Religion poems/ page 2 of 35 /
Madam,Reason is our soul's left hand, faith her right, By these we reach divinity, that's you;Their loves, who have the blessing of your sight, Grew from their reason, mine from fair faith grew.
In what torne ship soever I embarke,That ship shall be my embleme of thy Arke;What sea soever swallow mee, that floodShall be to mee an embleme of thy blood;Though thou with clouds of anger do disguiseThy face; yet through that maske I know those eyes, Which, though they turne away sometimes, They never will despise
Hark! 'tis the twanging horn! O'er yonder bridge,That with its wearisome but needful lengthBestrides the wintry flood, in which the moonSees her unwrinkled face reflected bright,He comes, the herald of a noisy world,With spatter'd boots, strapp'd waist, and frozen locks;News from all nations lumb'ring at his back
"I went through the world, but I paused not now
At the gladsome heart and the joyous brow:
I went through the world, and I stay'd to mark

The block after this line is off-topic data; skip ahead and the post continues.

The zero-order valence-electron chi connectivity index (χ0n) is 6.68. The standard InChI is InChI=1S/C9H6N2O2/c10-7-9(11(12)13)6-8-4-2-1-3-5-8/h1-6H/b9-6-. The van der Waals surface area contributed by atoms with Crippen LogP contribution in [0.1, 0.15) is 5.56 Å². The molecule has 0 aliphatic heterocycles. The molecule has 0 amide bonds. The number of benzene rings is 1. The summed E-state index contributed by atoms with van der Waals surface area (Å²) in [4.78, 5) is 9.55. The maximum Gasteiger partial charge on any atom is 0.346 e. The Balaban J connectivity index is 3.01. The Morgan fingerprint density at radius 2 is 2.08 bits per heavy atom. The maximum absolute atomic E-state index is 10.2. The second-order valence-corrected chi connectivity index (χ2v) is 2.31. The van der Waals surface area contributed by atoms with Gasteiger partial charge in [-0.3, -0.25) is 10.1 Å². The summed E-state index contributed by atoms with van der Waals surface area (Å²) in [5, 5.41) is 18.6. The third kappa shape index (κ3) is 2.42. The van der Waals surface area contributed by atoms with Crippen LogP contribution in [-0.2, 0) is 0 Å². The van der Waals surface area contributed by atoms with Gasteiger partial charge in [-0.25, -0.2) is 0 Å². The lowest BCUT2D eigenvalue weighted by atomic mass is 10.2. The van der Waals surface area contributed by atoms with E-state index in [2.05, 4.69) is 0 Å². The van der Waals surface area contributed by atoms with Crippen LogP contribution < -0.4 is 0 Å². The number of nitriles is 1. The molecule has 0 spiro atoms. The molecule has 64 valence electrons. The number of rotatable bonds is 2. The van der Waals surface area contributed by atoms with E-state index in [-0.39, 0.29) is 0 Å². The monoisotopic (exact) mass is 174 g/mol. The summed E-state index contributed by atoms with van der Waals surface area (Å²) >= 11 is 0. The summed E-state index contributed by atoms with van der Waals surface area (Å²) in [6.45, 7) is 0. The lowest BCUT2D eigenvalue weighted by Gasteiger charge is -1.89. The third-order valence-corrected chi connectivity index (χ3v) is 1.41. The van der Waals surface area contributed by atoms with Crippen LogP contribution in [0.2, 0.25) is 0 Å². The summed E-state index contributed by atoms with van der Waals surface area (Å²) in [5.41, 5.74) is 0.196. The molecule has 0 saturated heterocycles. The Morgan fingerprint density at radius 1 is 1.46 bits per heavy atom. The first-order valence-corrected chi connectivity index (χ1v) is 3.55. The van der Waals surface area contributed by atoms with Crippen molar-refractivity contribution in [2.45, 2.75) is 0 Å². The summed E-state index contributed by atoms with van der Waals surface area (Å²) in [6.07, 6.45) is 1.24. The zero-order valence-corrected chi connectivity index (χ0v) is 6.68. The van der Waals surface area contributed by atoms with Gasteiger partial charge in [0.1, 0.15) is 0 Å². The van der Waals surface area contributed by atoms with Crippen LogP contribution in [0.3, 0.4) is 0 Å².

Where the heart was sore, and the spirit dark:
And the grief of others, though sad to see,
Was fraught with a demon's joy to me!
A Poem Dedicated To The Memory Of The Late Learned And Eminent Mr. William Law, Professor Of Philoso
In silence to suppress my griefs I've tried,
And kept within its banks the swelling tide!
But all in vain: unbidden numbers flow;
Spite of myself my sorrows vocal grow.
My religion's lovin' God, who made us, one and all,
Who marks, no matter where it be, the humble sparrow's fall;
An' my religion's servin' Him the very best I can
By not despisin' anything He made, especially man!
It's lovin' sky an' earth an' sun an' birds an' flowers an' trees,
But lovin' human beings more than any one of these.